Tracking the eye’s position is essential in performing the LASIK procedure.  At VISTAeyes, our WaveLight EX500 Excimer Laser has a built-in high-speed eye tracking device that runs at 1,050 Hz and monitors the movement of the eye at the rate of 500 times per second so the laser beam stays on target during the treatment to deliver the highest levels of safety.  This means that even when the patient’s eye moves slightly, the treatment remains perfectly centred.  If, at any time, the eye moves out of range, or if a large movement occurs (such as cough or sneeze), the laser will stop completely and wait for the eye to move back into position.

So, how does LASIK eye surgery work?

LASIK reshapes the cornea to correct short-sightedness, long-sightedness and astigmatism, using a computer-guided laser.  LASIK is a two-step procedure involving two lasers.

Firstly, an ultra-thin, hinged flap of corneal tissue is made using a femtosecond laser.  At VISTAeyes, we use the Wavelight FS200 Femtosecond Laser.  This blade-free technology can create a flap in just 10 seconds per eye.   This flap is lifted in order to access the deeper layers of the cornea.  Secondly, the Wavelight EX500 Excimer Laser applies a customised, computer-generated pattern to permanently reshape the cornea.   During the application of the treatment, the high-speed eye tracker monitors the eye’s position to ensure precise and accurate placement of the treatment.  At the completion of the treatment, the flap is replaced where it bonds to the eye without the needs for stitches.  Most patients can resume normal activities, including driving, the day following their surgery.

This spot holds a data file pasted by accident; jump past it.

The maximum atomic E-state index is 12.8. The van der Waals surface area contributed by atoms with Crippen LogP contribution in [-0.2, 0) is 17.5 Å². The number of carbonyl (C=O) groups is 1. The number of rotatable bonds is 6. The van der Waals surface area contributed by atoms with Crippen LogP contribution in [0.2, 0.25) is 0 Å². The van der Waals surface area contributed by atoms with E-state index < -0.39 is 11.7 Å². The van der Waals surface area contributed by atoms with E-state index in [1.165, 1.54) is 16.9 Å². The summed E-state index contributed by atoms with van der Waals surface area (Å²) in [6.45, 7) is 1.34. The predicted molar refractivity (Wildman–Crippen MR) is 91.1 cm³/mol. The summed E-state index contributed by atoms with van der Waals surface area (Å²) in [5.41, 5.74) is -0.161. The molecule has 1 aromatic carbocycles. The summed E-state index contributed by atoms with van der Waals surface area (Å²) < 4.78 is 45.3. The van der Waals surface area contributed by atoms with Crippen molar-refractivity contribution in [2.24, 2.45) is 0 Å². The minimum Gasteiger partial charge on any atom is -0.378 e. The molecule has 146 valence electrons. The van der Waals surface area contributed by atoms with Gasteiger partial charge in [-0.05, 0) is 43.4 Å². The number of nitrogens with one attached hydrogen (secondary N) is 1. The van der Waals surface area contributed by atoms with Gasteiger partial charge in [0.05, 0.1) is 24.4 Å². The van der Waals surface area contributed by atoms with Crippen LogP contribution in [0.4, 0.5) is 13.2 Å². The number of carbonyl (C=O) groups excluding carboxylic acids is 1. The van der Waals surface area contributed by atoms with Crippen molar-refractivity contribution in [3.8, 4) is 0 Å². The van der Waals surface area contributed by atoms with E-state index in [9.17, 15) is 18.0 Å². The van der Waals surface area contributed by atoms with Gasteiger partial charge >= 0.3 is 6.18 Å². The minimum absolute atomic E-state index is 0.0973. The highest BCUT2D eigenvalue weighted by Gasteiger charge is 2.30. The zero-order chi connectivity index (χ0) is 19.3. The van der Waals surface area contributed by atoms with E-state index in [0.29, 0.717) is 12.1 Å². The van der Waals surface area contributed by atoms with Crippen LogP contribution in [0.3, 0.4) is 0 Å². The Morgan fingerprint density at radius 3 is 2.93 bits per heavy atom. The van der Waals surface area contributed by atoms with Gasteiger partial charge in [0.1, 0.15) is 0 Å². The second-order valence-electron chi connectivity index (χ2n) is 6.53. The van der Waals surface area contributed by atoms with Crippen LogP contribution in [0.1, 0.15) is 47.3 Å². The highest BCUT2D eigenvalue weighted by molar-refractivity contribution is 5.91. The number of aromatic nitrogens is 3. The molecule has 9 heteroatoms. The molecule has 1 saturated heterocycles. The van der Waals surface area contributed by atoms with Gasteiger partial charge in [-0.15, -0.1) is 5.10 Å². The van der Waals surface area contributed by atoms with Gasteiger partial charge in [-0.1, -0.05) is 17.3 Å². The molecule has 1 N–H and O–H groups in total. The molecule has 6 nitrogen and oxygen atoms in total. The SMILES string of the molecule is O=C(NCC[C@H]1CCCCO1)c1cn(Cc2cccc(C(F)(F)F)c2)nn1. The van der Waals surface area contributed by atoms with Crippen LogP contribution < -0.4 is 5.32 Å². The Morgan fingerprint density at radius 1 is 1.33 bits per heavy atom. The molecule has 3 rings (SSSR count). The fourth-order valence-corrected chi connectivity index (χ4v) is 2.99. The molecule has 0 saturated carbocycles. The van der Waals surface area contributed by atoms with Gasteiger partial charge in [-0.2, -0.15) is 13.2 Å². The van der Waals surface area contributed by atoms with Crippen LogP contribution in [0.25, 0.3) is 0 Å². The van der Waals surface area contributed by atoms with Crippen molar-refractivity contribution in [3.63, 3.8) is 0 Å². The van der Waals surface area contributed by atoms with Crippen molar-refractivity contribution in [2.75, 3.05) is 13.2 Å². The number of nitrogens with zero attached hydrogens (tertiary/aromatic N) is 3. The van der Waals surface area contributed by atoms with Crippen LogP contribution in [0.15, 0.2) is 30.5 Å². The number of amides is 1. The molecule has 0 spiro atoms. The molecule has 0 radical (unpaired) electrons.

At VISTAeyes, as well as investing in state-of-the-art technology and training, we are continually keeping abreast of the latest advances in eye surgery, both internationally and in Australia, to provide patients with the highest standards available – right here on Earth!

For more info about LASIK, click here: https://www.vistaeyes.com.au/procedure/lasik/

Reference: https://www.nasa.gov/mission_pages/station/research/benefits/eye_tracking_device/

LASIK vs LASIK vs LASIK

By Dr Rick Wolfe

LASIK was a breakthrough in laser eye surgery.  It was first performed by Dr Pallikaris in Crete in 1989.  I performed the first LASIK procedures in Melbourne in 1996.

It was an absolute game changer for laser eye surgeons from only having one option to offer our patients: ALSA (also known as PRK).    LASIK allowed us to offer another type of laser eye surgery and it provided patients with a much faster recovery.  That is not to say the modern version of ASLA is not a good procedure in some elected cases.  LASIK, however, if the patient is suitable, is far more convenient for the patient.

LASIK always involves the creation of a corneal flap.  This flap creation was first invented by Dr Barraquer in Colombia in 1962.  It was the combination of the flap and the excimer laser (used in ASLA) that made all the difference.

There are different types of LASIK available in Melbourne currently and we’ve received feedback from many patients that the various meanings and marketing tactics circulating in our industry about LASIK are difficult to decode.  There are claims of “Lasik without a flap”, “Flapless Lasik”, “No-Cut Lasik” being used. Let me be clear: there are no such medical procedures!  These terms refer to surface treatments (and using just one laser) such as ASLA (PRK) – not LASIK.  LASIK necessarily has a flap by definition and always involves the use of two lasers.

The word “LASIK”, always referred to in correct medical terms in capitals, stands for Laser In Situ Keratomileusis.  LASIK treats short-sightedness (myopia), long-sightedness (hyperopia) and astigmatism, eliminating the need for glasses or contact lenses.  LASIK is the most commonly performed laser eye surgery procedure available today, with over 50 million cases performed worldwide.  The convenience of LASIK is the reason for its popularity.  LASIK provides a fast recovery, allowing patients to return to normal activities more quickly.

LASIK always involves the use of two lasers.  The first laser creates the corneal flap and the second laser (Excimer Laser) re-shapes the cornea and corrects vision.   LASIK can be divided into different types in two ways: